Google+ Two-Wheeled Tourist: My Perspective on Riding Conditions

3.22.2011

My Perspective on Riding Conditions

I've often heard from motorcyclists here in Ohio that they are "fair-weather" riders. The definition of "fair-weather" is usually temps no colder than 45°F, little to no wind, and somewhat sunny. Their bikes have never seen rain because they look "horrible" with dirt and dust on them. These are also the same people where, like clockwork, the motorcycle gets "put-up" for the winter right after the twilight ride during Labor Day weekend, regardless of how nice the conditions are outside. It is here in Ohio that the motorcycle "season" is truly one at that.

If I decided to be that kind of rider I'd only be riding for maybe a couple months during the year. (I don't think Eleanor would be very pleased about that, especially with all those places we still need to visit together.)

The best example of the flaws in this riding mentality was our exceptionally warm fall season in 2010. There were days when temperatures were well over 70°F and even surprisingly warmer. I did see more bikes than usual in October and November but when temps began to drop just below 40 I found myself alone on the road with my two-wheeled vehicle. By not suiting oneself up properly in insulating gear or even simply changing out the gloves worn (or wearing any at all) a rider can easily deny himself/herself of at least an additional two months of riding time.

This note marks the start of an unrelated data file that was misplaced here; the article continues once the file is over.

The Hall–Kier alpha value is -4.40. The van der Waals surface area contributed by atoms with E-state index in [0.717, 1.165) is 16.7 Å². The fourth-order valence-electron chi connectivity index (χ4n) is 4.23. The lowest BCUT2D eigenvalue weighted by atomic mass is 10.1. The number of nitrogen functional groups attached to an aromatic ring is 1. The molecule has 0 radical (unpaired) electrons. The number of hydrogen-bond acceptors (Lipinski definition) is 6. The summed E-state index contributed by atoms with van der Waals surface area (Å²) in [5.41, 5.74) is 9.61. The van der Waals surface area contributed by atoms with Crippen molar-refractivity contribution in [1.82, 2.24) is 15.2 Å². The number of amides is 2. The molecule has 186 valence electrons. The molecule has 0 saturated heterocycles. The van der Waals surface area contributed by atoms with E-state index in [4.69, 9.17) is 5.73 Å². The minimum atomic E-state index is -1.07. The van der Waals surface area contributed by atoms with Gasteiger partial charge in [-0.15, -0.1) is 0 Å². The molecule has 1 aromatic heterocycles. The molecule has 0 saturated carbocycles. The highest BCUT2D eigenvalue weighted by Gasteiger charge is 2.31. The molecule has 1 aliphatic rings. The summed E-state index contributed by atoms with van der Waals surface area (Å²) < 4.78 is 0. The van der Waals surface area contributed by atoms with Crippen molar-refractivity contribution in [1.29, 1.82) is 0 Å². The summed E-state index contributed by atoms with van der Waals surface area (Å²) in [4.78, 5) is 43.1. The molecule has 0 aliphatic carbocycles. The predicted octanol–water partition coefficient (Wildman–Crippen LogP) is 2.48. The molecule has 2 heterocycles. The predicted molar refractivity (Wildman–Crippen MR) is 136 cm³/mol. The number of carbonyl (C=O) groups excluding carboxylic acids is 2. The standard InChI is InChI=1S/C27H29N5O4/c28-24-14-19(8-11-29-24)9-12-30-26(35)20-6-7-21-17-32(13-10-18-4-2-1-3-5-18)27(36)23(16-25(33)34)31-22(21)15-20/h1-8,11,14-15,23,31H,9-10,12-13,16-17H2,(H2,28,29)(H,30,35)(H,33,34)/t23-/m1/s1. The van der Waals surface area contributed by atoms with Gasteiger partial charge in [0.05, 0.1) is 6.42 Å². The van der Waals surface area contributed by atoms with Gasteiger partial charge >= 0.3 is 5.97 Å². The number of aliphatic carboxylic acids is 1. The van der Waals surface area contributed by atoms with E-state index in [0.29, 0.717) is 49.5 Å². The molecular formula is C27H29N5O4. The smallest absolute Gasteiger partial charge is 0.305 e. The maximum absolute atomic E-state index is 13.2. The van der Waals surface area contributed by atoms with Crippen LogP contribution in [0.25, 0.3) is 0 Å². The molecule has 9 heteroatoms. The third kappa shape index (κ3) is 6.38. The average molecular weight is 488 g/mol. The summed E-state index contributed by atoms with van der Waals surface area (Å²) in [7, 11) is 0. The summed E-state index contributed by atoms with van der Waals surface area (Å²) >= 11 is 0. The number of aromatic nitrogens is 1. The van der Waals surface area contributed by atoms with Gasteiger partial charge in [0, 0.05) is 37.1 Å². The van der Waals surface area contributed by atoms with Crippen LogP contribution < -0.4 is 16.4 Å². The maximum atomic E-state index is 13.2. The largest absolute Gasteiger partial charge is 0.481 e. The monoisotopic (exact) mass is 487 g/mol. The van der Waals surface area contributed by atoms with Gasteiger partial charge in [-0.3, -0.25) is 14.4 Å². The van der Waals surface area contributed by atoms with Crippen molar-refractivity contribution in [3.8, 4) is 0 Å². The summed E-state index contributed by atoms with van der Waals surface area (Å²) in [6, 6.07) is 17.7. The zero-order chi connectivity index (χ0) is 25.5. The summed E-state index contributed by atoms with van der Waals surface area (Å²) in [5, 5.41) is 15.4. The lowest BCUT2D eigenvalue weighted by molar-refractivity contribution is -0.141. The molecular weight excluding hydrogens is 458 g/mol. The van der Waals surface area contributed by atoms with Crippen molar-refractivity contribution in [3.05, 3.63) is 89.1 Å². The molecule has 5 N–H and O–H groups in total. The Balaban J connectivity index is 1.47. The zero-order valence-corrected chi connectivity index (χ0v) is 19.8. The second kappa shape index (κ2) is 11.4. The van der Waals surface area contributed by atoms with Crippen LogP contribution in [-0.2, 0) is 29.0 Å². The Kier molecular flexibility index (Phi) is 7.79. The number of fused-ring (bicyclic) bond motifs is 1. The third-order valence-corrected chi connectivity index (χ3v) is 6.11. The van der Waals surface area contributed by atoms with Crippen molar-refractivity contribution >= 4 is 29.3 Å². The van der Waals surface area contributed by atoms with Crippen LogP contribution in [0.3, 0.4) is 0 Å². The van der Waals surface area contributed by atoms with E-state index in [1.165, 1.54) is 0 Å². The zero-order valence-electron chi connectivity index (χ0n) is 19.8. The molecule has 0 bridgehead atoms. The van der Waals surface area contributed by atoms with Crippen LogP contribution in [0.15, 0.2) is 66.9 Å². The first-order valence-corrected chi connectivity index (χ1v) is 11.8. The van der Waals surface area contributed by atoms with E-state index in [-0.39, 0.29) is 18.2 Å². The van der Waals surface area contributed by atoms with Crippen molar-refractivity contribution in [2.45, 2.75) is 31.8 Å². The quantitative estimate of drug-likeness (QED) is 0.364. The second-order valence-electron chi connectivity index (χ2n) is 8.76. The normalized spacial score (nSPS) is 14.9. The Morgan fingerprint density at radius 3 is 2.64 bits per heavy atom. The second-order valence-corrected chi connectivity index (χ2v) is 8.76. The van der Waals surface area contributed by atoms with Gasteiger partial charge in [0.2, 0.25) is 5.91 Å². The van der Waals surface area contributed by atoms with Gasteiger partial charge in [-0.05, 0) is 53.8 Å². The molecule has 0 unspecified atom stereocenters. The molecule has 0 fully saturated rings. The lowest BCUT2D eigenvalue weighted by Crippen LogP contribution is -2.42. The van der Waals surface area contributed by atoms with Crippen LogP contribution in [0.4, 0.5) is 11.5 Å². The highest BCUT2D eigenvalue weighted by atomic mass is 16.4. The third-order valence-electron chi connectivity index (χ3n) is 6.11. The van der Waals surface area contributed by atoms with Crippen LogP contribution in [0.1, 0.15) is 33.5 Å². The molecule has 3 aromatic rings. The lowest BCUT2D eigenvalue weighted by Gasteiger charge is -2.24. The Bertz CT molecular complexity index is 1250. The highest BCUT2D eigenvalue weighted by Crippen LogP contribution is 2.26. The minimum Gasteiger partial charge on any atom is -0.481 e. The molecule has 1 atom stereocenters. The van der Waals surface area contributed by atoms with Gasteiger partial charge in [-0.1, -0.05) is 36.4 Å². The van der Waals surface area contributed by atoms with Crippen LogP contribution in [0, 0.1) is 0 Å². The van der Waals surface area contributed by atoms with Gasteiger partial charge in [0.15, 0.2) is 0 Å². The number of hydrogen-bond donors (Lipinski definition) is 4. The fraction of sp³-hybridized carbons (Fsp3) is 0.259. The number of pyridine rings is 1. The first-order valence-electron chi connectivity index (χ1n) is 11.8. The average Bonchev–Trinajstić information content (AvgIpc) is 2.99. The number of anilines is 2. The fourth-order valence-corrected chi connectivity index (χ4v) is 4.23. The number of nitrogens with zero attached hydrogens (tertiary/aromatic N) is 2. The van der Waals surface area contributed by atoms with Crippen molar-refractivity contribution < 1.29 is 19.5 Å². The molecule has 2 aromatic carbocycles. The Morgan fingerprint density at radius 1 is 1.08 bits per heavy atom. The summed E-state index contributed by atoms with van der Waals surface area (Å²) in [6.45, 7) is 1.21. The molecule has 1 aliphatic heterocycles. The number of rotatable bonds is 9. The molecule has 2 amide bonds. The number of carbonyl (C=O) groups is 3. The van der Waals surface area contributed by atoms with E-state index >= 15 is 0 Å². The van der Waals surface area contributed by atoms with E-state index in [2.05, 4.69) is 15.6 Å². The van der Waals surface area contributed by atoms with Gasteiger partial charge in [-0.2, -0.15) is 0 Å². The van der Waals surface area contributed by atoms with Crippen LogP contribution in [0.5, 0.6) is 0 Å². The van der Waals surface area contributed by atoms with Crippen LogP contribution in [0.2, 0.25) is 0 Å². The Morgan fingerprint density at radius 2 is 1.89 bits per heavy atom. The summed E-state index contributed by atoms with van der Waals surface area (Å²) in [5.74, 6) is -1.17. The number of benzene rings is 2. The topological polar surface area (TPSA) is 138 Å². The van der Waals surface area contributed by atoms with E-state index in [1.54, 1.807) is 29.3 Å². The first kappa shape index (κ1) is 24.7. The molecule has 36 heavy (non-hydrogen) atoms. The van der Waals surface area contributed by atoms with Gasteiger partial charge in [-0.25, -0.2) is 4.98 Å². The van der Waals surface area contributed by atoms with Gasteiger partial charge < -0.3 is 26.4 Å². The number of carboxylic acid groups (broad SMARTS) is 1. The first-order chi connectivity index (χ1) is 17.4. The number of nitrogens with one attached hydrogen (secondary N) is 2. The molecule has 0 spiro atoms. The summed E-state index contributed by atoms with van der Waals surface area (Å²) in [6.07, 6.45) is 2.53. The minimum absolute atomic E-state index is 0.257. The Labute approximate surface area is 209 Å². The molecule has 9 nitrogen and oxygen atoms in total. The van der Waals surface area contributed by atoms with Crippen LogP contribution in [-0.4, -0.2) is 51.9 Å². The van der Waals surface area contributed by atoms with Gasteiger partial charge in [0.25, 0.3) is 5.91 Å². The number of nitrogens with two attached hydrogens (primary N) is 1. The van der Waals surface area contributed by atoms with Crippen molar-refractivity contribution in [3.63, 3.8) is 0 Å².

From my experience in riding in inclement and non-ideal weather all over the United States, these are the personal boundaries I set for myself when deciding whether or not to ride in certain weather.

Dry and cold weather (defined as 32°F and below): Rideable as long as it's clear. For longer rides there must be no possibility for precipitation because anything coming down at this point can mean snow. Equipping oneself with proper insulation (layers or heated gear) can keep you riding indefinitely in these conditions. When taking twistier routes, take more time to let your bike's tires warm up to improve grip on the road.

Wet and cold (defined as 40°F and below with precipitation): I often use the "10 degree over rule" when riding in wet conditions. The ground is slowest to freeze and is on average ten degrees warmer than the air temperature. I would, however, be weary about wet bridges when riding close to freezing temps because, like the sign says, bridges are the first places where ice forms when the ground is wet. In extremely mild snowfall, air temperatures just at freezing (32°F) are similar to that of rain because snowflakes will melt instantly upon contact with the ground. The bike will get put away when snow flurries start to stick.

Are you the kind of person that will ride in not-so-ideal weather? It does come down to a personal decision. How cold do I want to go? How much do I want to invest in cold weather gear? What is my tolerance level to extreme cold? How confident am I in controlling my motorcycle when the ground is colder? I am an anomaly to the sport of motorcycling and know it. I resign myself to the fact that during the months of January, February, and half of March I will probably be one of the only active motorcyclists in Ohio. But out here, every possible day to ride is a gift that I don't like to waste.